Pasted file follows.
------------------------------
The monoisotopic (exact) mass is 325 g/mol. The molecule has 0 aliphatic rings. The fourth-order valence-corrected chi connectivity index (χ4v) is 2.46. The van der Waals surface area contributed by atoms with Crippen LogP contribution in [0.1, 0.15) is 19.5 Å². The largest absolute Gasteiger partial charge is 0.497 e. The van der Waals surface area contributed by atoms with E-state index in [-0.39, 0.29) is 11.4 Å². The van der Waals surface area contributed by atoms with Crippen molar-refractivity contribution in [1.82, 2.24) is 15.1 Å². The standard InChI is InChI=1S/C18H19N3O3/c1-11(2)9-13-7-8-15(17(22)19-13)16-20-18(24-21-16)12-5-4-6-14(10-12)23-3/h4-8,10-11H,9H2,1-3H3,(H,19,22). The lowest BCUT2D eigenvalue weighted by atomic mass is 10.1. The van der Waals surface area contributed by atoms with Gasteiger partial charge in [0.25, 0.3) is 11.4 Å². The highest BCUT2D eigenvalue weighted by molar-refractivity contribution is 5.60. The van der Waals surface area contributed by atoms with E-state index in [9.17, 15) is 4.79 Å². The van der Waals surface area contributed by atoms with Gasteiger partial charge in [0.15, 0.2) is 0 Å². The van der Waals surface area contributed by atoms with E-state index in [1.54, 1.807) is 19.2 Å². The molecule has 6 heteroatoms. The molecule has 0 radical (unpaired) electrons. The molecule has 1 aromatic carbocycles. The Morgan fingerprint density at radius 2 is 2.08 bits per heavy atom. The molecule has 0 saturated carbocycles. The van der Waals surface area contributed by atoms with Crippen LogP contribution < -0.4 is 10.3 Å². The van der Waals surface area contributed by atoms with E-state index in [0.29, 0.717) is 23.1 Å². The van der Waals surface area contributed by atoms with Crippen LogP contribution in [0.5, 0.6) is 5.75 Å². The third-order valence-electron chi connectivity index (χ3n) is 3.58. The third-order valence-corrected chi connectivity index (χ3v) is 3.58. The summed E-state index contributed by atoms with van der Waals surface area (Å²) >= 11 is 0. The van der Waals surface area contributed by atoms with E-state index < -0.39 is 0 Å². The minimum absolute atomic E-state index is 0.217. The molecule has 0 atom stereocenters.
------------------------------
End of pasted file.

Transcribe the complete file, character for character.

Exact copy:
The monoisotopic (exact) mass is 325 g/mol. The molecule has 0 aliphatic rings. The fourth-order valence-corrected chi connectivity index (χ4v) is 2.46. The van der Waals surface area contributed by atoms with Crippen LogP contribution in [0.1, 0.15) is 19.5 Å². The largest absolute Gasteiger partial charge is 0.497 e. The van der Waals surface area contributed by atoms with E-state index in [-0.39, 0.29) is 11.4 Å². The van der Waals surface area contributed by atoms with Crippen molar-refractivity contribution in [1.82, 2.24) is 15.1 Å². The standard InChI is InChI=1S/C18H19N3O3/c1-11(2)9-13-7-8-15(17(22)19-13)16-20-18(24-21-16)12-5-4-6-14(10-12)23-3/h4-8,10-11H,9H2,1-3H3,(H,19,22). The lowest BCUT2D eigenvalue weighted by atomic mass is 10.1. The van der Waals surface area contributed by atoms with Gasteiger partial charge in [0.25, 0.3) is 11.4 Å². The highest BCUT2D eigenvalue weighted by molar-refractivity contribution is 5.60. The van der Waals surface area contributed by atoms with E-state index in [9.17, 15) is 4.79 Å². The van der Waals surface area contributed by atoms with Gasteiger partial charge in [0.15, 0.2) is 0 Å². The van der Waals surface area contributed by atoms with E-state index in [1.54, 1.807) is 19.2 Å². The molecule has 6 heteroatoms. The molecule has 0 radical (unpaired) electrons. The molecule has 1 aromatic carbocycles. The Morgan fingerprint density at radius 2 is 2.08 bits per heavy atom. The molecule has 0 saturated carbocycles. The van der Waals surface area contributed by atoms with Crippen LogP contribution < -0.4 is 10.3 Å². The van der Waals surface area contributed by atoms with E-state index in [0.29, 0.717) is 23.1 Å². The van der Waals surface area contributed by atoms with Crippen LogP contribution in [0.5, 0.6) is 5.75 Å². The third-order valence-electron chi connectivity index (χ3n) is 3.58. The third-order valence-corrected chi connectivity index (χ3v) is 3.58. The summed E-state index contributed by atoms with van der Waals surface area (Å²) >= 11 is 0. The van der Waals surface area contributed by atoms with E-state index < -0.39 is 0 Å². The minimum absolute atomic E-state index is 0.217. The molecule has 0 atom stereocenters.